Iraq News

Russian reinforcements deploy in Deir Ezzor

By Waleed Abu al-Khair in Cairo


Brig. Gen. Suhail al-Hassan, commander of the Russia-backed Nimr Forces/25th Division visits his troops in the area between al-Raqa and Deir Ezzor. [Photo courtesy of ANNA]

Large reinforcements of Russian forces and allied pro-regime militias have been arriving in the city of Deir Ezzor and its environs in recent weeks, leaving al-Raqa and Damascus, where they were previously stationed, a local activist said.

Meanwhile, Deir Ezzor city has seen a diminishing presence of Iran's Islamic Revolutionary Guard Corps (IRGC) and militias that are allied with Iran, Deir Ezzor activist Jamil al-Abed told Diyaruna.

The IRGC and Iran-aligned militias have been consolidating their presence in the cities of al-Mayadeen and the strategic border town of Albu Kamal, he said.

The last few weeks have seen large Russian military movements, he noted, including the entry of dozens of forces backed by tanks and personnel carriers into Deir Ezzor city and its environs.


A convoy transporting military and logistical equipment to the Russia-backed pro-regime militia Liwa al-Quds enters the city of Deir Ezzor. [Photo courtesy of Euphrates Post]

Local media outlet Deir Ezzor 24 on July 7th reported that a large Russian military convoy of about 30 tanks, 20 buses and pick-up vehicles with anti-aircraft machine guns had entered Deir Ezzor city from rural al-Raqa.

It was the fourth Russian convoy to withdraw from rural al-Raqa within a week.

The arrival of Russian forces and allied militias into this area comes amid a notable absence of the IRGC and Iran-aligned militias, al-Abed said.

Iran-aligned militias operating in the area include the Zainabiyoun Brigade, Lebanese Hizbullah and the Haidariyoun, which comprises Iran-aligned Iraqi militias Kataib Hizbullah, Asaib Ahl al-Haq and the Badr Organisation, he said.

Tensions between Russia, Iran-aligned militias

Tensions flared in Deir Ezzor's Jamiyat al-Rusafa district, on the outskirts of the city, when Kataib Hizbullah elements stationed there expelled militiamen of the National Defence Forces, a pro-regime militia that is close to the Russian forces.

"Deir Ezzor's Jamiyat al-Rusafa and al-Qusour districts are among the few areas in the city that are still under IRGC control," al-Abed said.

Russian forces also transported dozens of pro-regime Liwa al-Quds militiamen to Deir Ezzor, he said, who have begun to deploy in areas that used to be controlled by forces affiliated with the IRGC.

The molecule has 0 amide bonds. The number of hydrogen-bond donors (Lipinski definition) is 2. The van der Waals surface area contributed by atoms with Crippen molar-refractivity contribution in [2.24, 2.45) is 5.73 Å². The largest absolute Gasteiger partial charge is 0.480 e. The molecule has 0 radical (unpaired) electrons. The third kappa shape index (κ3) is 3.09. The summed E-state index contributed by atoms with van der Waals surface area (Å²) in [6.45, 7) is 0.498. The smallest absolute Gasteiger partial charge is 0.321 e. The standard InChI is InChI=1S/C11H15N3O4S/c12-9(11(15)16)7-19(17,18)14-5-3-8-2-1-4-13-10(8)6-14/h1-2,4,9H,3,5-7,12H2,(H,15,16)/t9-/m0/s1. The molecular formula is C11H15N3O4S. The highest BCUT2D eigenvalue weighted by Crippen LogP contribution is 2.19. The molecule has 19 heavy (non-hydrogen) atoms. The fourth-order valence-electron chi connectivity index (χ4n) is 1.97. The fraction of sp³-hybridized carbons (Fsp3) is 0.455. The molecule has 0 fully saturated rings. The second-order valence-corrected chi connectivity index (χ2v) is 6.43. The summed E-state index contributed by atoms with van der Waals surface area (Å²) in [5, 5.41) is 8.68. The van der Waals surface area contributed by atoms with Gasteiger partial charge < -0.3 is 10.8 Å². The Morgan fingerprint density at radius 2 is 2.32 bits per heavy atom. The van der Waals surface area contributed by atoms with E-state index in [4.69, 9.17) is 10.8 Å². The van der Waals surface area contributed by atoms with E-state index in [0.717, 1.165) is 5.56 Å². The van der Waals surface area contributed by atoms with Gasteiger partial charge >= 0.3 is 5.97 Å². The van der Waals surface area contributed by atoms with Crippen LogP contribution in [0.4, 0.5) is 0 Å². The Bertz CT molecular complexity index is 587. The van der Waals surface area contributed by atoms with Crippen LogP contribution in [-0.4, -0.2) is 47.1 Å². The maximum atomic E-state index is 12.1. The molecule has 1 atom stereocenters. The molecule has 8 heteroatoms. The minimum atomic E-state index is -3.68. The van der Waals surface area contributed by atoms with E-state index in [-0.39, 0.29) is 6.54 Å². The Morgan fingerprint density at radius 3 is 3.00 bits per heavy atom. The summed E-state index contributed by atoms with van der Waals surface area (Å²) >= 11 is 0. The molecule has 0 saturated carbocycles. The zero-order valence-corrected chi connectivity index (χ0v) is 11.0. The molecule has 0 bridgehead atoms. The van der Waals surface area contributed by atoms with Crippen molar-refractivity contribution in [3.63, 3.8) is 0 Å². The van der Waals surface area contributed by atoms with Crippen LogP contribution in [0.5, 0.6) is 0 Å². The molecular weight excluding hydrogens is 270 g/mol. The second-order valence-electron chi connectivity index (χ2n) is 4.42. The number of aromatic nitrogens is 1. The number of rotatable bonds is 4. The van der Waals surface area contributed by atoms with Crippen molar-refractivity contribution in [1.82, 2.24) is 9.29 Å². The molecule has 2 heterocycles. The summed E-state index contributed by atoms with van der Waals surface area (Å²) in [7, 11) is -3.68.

Liwa al-Quds militamen have been tasked with guarding al-Ward oil field, east of Deir Ezzor, after Russian and Russia-allied forces seized control of it earlier this month from Syrian regime forces aligned with Iran, al-Abed said.

Russian and Russia-allied forces also deployed in various areas of eastern Syria's al-Badiya (desert region) as far as the Homs desert, he said.

Al-Abed noted that a new militia has been formed to protect the phosphate mines, taken over by Russia pursuant to contracts that extend for decades.

As a result of their recent deployment, he said, Russian forces were able to firmly link the bases of their forces and affiliated militias in rural al-Raqa with those in the Deir Ezzor area and the Homs desert.

"This move has greatly restricted the movement of IRGC-aligned militias," he said.

'Deep concern' over access restrictions

Separately, the EU on Sunday (July 12th) voiced "deep concern" at a UN move to close an access point for humanitarian aid to Syria.

The UN Security Council passed a resolution Saturday to restart cross-border aid to Syria -- but only after caving to Russian pressure to stop access through the Bab al-Salam crossing, which leads to the Aleppo region in northern Syria.

EU diplomatic chief Josep Borrell and Crisis Management Commissioner Janez Lenarcic said authorising only one crossing would hamper the delivery of aid.

"It is a matter of deep concern that the resolution adopted after repeated vetoes by Russia and China authorises only one crossing point out of the two previously available to the UN," Borrell and Lenarcic said in a joint statement.

"The unconstructive approach of certain members of the Security Council is all the more regrettable at a time when needs have never been greater and in the context of the coronavirus pandemic."

Authorisation for the continued transport of aid to Syria, a system in place since 2014, expired on Friday night after Moscow and Beijing used their veto power and the Security Council then rejected a counterproposal from Russia.

With the approval of the German-Belgian proposal on Saturday, Bab al-Hawa crossing on Syria's north-western border with Turkey will be maintained for a year, until July 10th, 2021.

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